The surge in COVID cases right now is similar to what was observed in the second half of July 2020, when the pandemic was headed towards its peak. In the last 14 days (March 12 to 25), the country has reported 5.01 lakh new cases, compared to 6.14 lakh registered between July 17 and July 30 last year. The trend looks similar to last year’s, in fact, it has worsened now (see the chart below) in terms of positive rate. Thus, the changing pattern is clearly suggestive of a second wave of coronavirus in the days to come.
As of March 25, India had clocked 1.17 crore cases altogether. Currently, India has 3.95 lakh active cases – the number has doubled in the last two weeks. On March 12, the country had 1.97 lakh cases, which rose to four lakh on March 26.
More than sixty percent of these cases come from one state – Maharashtra, which has 2.48 lakh active cases, followed by Kerala (24,578 active cases) and Punjab (20,522) cases. These three states account for almost 75 percent of the cases in India. The rest of the states together have about one lakh active cases.
The increasing test positivity rate (TPR) in the country is another worry. TPR is the number of positive cases per hundred tests. Higher the TPR more the spread of the virus. On March 25, India reported a TPR of 5.02 percent which is an alarming sign for the authorities. It was 5.33 percent on March 23.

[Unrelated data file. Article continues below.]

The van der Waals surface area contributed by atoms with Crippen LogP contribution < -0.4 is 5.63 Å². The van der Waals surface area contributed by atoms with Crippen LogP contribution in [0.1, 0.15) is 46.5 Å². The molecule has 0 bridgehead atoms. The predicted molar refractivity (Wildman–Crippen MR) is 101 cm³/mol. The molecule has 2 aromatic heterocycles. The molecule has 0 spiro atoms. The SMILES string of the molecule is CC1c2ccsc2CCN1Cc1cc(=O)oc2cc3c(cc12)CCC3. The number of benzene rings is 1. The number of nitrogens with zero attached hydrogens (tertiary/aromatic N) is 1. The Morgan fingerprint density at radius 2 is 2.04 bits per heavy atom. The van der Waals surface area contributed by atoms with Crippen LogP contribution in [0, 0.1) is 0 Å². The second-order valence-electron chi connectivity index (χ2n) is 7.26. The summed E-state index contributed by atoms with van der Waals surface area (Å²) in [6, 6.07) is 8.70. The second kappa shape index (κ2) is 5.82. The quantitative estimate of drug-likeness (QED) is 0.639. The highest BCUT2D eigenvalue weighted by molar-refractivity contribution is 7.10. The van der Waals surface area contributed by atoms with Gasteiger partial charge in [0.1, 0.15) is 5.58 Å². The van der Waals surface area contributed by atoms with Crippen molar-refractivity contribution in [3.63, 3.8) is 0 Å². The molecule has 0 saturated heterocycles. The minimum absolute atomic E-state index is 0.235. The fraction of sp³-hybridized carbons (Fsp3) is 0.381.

It is only after November 23, 2020 (5.19 percent) that the TPR had crossed the value of ‘5’. On that day, the country had reported 44,059 cases against 46,951 cases on March 22 this year when TPR has again crossed the five percent mark after almost four months. The TPR was above this point from April to October 2020 when the pandemic was at its peak in India.
Lower death rate
Though the number of deaths has been rising steadily since the first week of March, it is still less when compared with July last year. The death rate (deaths per 1,000 positive cases) on July 17 last year was 2.55. In contrast, the death rate on March 25 this year was 1.36 — just half of last year. As of March 26, India has reported a total of 1.60 lakh deaths.
Health experts attribute the fall in number of deaths to early detection, better medical preparedness and less lethal nature of the new strains of coronavirus, which are more virulent but less deadly.
A total of 251 deaths have been reported on March 25 from across the states. Of the total deaths, 95 were reported in Maharashtra, the worst-hit state among all states. Punjab and Kerala have reported 39 and 10 deaths, respectively. The daily deaths had come down to less than a hundred at the beginning of the year which has again risen after a spike in cases this month.